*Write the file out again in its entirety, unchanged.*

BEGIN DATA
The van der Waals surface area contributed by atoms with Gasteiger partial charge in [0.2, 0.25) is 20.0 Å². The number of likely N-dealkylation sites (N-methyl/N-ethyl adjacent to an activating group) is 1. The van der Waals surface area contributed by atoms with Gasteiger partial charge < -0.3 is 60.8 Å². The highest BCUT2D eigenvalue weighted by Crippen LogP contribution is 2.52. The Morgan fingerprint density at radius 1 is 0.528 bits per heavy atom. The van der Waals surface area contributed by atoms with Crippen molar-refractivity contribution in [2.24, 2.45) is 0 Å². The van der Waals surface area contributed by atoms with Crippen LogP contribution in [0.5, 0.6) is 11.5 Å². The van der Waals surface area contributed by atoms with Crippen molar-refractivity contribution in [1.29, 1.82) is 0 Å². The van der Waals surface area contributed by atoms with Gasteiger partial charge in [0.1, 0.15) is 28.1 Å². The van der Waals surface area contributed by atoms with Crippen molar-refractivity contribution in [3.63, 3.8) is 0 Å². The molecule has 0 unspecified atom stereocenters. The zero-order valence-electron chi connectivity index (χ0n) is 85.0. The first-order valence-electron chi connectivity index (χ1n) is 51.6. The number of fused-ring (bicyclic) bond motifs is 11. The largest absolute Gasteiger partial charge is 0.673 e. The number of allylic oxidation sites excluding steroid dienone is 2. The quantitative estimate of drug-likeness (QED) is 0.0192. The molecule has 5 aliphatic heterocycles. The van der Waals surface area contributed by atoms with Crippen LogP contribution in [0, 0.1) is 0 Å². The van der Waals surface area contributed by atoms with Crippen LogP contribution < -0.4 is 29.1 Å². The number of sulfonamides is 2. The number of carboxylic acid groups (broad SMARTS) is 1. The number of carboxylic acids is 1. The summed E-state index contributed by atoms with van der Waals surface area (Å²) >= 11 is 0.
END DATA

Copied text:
The van der Waals surface area contributed by atoms with Gasteiger partial charge in [0.2, 0.25) is 20.0 Å². The number of likely N-dealkylation sites (N-methyl/N-ethyl adjacent to an activating group) is 1. The van der Waals surface area contributed by atoms with Gasteiger partial charge < -0.3 is 60.8 Å². The highest BCUT2D eigenvalue weighted by Crippen LogP contribution is 2.52. The Morgan fingerprint density at radius 1 is 0.528 bits per heavy atom. The van der Waals surface area contributed by atoms with Crippen molar-refractivity contribution in [2.24, 2.45) is 0 Å². The van der Waals surface area contributed by atoms with Crippen LogP contribution in [0.5, 0.6) is 11.5 Å². The van der Waals surface area contributed by atoms with Crippen molar-refractivity contribution in [1.29, 1.82) is 0 Å². The van der Waals surface area contributed by atoms with Gasteiger partial charge in [0.1, 0.15) is 28.1 Å². The van der Waals surface area contributed by atoms with Crippen molar-refractivity contribution in [3.63, 3.8) is 0 Å². The molecule has 0 unspecified atom stereocenters. The zero-order valence-electron chi connectivity index (χ0n) is 85.0. The first-order valence-electron chi connectivity index (χ1n) is 51.6. The number of fused-ring (bicyclic) bond motifs is 11. The largest absolute Gasteiger partial charge is 0.673 e. The number of allylic oxidation sites excluding steroid dienone is 2. The quantitative estimate of drug-likeness (QED) is 0.0192. The molecule has 5 aliphatic heterocycles. The van der Waals surface area contributed by atoms with Crippen LogP contribution in [0, 0.1) is 0 Å². The van der Waals surface area contributed by atoms with Crippen LogP contribution < -0.4 is 29.1 Å². The number of sulfonamides is 2. The number of carboxylic acid groups (broad SMARTS) is 1. The number of carboxylic acids is 1. The summed E-state index contributed by atoms with van der Waals surface area (Å²) >= 11 is 0.